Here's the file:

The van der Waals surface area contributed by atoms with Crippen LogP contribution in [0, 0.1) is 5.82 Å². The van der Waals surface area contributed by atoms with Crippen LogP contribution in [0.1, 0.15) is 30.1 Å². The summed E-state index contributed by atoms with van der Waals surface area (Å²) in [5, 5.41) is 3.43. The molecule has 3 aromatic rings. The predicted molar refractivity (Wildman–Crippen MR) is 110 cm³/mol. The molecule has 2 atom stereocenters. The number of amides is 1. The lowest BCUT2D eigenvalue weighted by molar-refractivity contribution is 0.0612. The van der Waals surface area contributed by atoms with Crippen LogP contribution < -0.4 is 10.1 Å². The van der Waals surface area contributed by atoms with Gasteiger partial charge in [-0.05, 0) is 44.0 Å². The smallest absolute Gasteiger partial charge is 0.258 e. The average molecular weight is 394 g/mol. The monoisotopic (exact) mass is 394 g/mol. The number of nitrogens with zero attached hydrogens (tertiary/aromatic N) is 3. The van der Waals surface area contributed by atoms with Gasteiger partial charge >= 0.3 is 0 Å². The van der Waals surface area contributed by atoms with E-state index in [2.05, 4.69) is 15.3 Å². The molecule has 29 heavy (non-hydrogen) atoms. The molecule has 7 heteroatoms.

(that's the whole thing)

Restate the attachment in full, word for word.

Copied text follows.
The van der Waals surface area contributed by atoms with Crippen LogP contribution in [0, 0.1) is 5.82 Å². The van der Waals surface area contributed by atoms with Crippen LogP contribution in [0.1, 0.15) is 30.1 Å². The summed E-state index contributed by atoms with van der Waals surface area (Å²) in [5, 5.41) is 3.43. The molecule has 3 aromatic rings. The predicted molar refractivity (Wildman–Crippen MR) is 110 cm³/mol. The molecule has 2 atom stereocenters. The number of amides is 1. The lowest BCUT2D eigenvalue weighted by molar-refractivity contribution is 0.0612. The van der Waals surface area contributed by atoms with Crippen LogP contribution < -0.4 is 10.1 Å². The van der Waals surface area contributed by atoms with Gasteiger partial charge in [-0.05, 0) is 44.0 Å². The smallest absolute Gasteiger partial charge is 0.258 e. The average molecular weight is 394 g/mol. The monoisotopic (exact) mass is 394 g/mol. The number of nitrogens with zero attached hydrogens (tertiary/aromatic N) is 3. The van der Waals surface area contributed by atoms with Gasteiger partial charge >= 0.3 is 0 Å². The van der Waals surface area contributed by atoms with E-state index in [2.05, 4.69) is 15.3 Å². The molecule has 29 heavy (non-hydrogen) atoms. The molecule has 7 heteroatoms.